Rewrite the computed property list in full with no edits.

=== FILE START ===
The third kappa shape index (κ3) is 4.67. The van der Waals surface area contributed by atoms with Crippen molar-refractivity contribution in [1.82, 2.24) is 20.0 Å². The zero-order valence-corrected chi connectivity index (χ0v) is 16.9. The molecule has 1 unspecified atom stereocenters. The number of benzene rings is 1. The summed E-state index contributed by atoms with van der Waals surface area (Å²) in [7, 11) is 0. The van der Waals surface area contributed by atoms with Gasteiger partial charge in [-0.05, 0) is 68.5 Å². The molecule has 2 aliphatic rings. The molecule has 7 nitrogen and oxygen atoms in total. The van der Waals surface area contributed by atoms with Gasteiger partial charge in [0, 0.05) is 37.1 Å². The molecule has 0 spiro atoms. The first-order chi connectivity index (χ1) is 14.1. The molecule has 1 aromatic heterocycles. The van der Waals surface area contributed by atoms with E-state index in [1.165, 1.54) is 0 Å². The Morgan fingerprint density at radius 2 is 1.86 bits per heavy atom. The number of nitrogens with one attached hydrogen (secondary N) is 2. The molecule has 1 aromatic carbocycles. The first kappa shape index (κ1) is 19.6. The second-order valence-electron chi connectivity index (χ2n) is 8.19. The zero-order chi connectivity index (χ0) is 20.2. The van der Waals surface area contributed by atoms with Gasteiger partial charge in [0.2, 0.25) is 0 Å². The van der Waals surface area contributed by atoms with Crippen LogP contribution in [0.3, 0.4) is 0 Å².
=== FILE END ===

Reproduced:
The third kappa shape index (κ3) is 4.67. The van der Waals surface area contributed by atoms with Crippen molar-refractivity contribution in [1.82, 2.24) is 20.0 Å². The zero-order valence-corrected chi connectivity index (χ0v) is 16.9. The molecule has 1 unspecified atom stereocenters. The number of benzene rings is 1. The summed E-state index contributed by atoms with van der Waals surface area (Å²) in [7, 11) is 0. The van der Waals surface area contributed by atoms with Gasteiger partial charge in [-0.05, 0) is 68.5 Å². The molecule has 2 aliphatic rings. The molecule has 7 nitrogen and oxygen atoms in total. The van der Waals surface area contributed by atoms with Gasteiger partial charge in [0, 0.05) is 37.1 Å². The molecule has 0 spiro atoms. The first-order chi connectivity index (χ1) is 14.1. The molecule has 1 aromatic heterocycles. The van der Waals surface area contributed by atoms with E-state index in [1.165, 1.54) is 0 Å². The Morgan fingerprint density at radius 2 is 1.86 bits per heavy atom. The number of nitrogens with one attached hydrogen (secondary N) is 2. The molecule has 1 aromatic carbocycles. The first kappa shape index (κ1) is 19.6. The second-order valence-electron chi connectivity index (χ2n) is 8.19. The zero-order chi connectivity index (χ0) is 20.2. The van der Waals surface area contributed by atoms with Gasteiger partial charge in [0.2, 0.25) is 0 Å². The van der Waals surface area contributed by atoms with Crippen LogP contribution in [0.3, 0.4) is 0 Å².